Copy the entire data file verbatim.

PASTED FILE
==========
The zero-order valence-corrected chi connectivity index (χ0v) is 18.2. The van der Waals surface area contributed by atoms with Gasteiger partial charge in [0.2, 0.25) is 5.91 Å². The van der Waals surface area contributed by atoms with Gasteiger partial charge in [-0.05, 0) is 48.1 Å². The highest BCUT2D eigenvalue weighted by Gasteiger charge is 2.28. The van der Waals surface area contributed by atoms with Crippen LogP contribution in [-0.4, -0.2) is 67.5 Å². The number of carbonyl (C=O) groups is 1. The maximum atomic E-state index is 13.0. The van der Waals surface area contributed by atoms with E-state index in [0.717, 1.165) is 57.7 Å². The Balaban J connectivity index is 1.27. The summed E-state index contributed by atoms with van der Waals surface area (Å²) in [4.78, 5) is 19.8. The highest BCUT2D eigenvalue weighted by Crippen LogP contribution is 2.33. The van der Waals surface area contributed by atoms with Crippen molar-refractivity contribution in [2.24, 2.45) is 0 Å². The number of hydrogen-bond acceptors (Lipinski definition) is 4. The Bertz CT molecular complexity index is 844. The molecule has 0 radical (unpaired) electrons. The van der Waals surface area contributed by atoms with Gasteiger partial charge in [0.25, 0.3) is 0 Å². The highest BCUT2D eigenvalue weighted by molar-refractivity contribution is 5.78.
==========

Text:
The zero-order valence-corrected chi connectivity index (χ0v) is 18.2. The van der Waals surface area contributed by atoms with Gasteiger partial charge in [0.2, 0.25) is 5.91 Å². The van der Waals surface area contributed by atoms with Gasteiger partial charge in [-0.05, 0) is 48.1 Å². The highest BCUT2D eigenvalue weighted by Gasteiger charge is 2.28. The van der Waals surface area contributed by atoms with Crippen LogP contribution in [-0.4, -0.2) is 67.5 Å². The number of carbonyl (C=O) groups is 1. The maximum atomic E-state index is 13.0. The van der Waals surface area contributed by atoms with E-state index in [0.717, 1.165) is 57.7 Å². The Balaban J connectivity index is 1.27. The summed E-state index contributed by atoms with van der Waals surface area (Å²) in [4.78, 5) is 19.8. The highest BCUT2D eigenvalue weighted by Crippen LogP contribution is 2.33. The van der Waals surface area contributed by atoms with Crippen molar-refractivity contribution in [2.24, 2.45) is 0 Å². The number of hydrogen-bond acceptors (Lipinski definition) is 4. The Bertz CT molecular complexity index is 844. The molecule has 0 radical (unpaired) electrons. The van der Waals surface area contributed by atoms with Gasteiger partial charge in [0.25, 0.3) is 0 Å². The highest BCUT2D eigenvalue weighted by molar-refractivity contribution is 5.78.